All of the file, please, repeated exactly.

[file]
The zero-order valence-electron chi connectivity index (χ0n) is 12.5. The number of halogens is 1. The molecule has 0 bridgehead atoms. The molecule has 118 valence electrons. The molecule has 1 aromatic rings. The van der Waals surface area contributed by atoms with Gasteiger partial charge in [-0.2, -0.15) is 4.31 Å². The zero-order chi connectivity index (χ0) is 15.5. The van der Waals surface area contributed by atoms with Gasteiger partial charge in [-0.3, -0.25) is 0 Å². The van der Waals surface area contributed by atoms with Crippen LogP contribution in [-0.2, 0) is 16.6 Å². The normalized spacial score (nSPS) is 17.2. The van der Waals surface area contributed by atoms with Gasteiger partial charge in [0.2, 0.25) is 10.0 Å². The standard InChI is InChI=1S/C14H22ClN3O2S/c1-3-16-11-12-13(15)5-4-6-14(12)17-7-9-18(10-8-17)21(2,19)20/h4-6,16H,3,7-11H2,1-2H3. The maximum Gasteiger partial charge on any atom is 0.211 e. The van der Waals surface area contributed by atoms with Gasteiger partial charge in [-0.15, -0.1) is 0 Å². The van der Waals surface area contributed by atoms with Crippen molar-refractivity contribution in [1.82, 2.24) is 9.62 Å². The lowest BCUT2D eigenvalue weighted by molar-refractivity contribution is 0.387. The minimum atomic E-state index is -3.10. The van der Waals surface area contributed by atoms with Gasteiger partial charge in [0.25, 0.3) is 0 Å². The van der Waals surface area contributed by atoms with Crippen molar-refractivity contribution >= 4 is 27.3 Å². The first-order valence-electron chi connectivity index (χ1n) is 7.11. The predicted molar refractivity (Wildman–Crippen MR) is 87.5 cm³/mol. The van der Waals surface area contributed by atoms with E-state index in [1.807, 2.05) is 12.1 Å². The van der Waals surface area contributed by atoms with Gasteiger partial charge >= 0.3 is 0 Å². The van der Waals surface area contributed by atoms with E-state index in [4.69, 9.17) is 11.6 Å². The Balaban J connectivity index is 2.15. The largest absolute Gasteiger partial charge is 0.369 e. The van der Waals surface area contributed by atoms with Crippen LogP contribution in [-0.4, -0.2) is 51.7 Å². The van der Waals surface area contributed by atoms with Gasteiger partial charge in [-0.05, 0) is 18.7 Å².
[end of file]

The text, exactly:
The zero-order valence-electron chi connectivity index (χ0n) is 12.5. The number of halogens is 1. The molecule has 0 bridgehead atoms. The molecule has 118 valence electrons. The molecule has 1 aromatic rings. The van der Waals surface area contributed by atoms with Gasteiger partial charge in [-0.2, -0.15) is 4.31 Å². The zero-order chi connectivity index (χ0) is 15.5. The van der Waals surface area contributed by atoms with Gasteiger partial charge in [-0.3, -0.25) is 0 Å². The van der Waals surface area contributed by atoms with Crippen LogP contribution in [-0.2, 0) is 16.6 Å². The normalized spacial score (nSPS) is 17.2. The van der Waals surface area contributed by atoms with Gasteiger partial charge in [0.2, 0.25) is 10.0 Å². The standard InChI is InChI=1S/C14H22ClN3O2S/c1-3-16-11-12-13(15)5-4-6-14(12)17-7-9-18(10-8-17)21(2,19)20/h4-6,16H,3,7-11H2,1-2H3. The maximum Gasteiger partial charge on any atom is 0.211 e. The van der Waals surface area contributed by atoms with Gasteiger partial charge in [-0.15, -0.1) is 0 Å². The van der Waals surface area contributed by atoms with Crippen molar-refractivity contribution in [1.82, 2.24) is 9.62 Å². The lowest BCUT2D eigenvalue weighted by molar-refractivity contribution is 0.387. The minimum atomic E-state index is -3.10. The van der Waals surface area contributed by atoms with Gasteiger partial charge in [0.25, 0.3) is 0 Å². The van der Waals surface area contributed by atoms with Crippen molar-refractivity contribution >= 4 is 27.3 Å². The first-order valence-electron chi connectivity index (χ1n) is 7.11. The predicted molar refractivity (Wildman–Crippen MR) is 87.5 cm³/mol. The van der Waals surface area contributed by atoms with E-state index in [1.807, 2.05) is 12.1 Å². The van der Waals surface area contributed by atoms with Gasteiger partial charge >= 0.3 is 0 Å². The van der Waals surface area contributed by atoms with E-state index in [4.69, 9.17) is 11.6 Å². The Balaban J connectivity index is 2.15. The largest absolute Gasteiger partial charge is 0.369 e. The van der Waals surface area contributed by atoms with Crippen LogP contribution in [-0.4, -0.2) is 51.7 Å². The van der Waals surface area contributed by atoms with Gasteiger partial charge in [-0.05, 0) is 18.7 Å².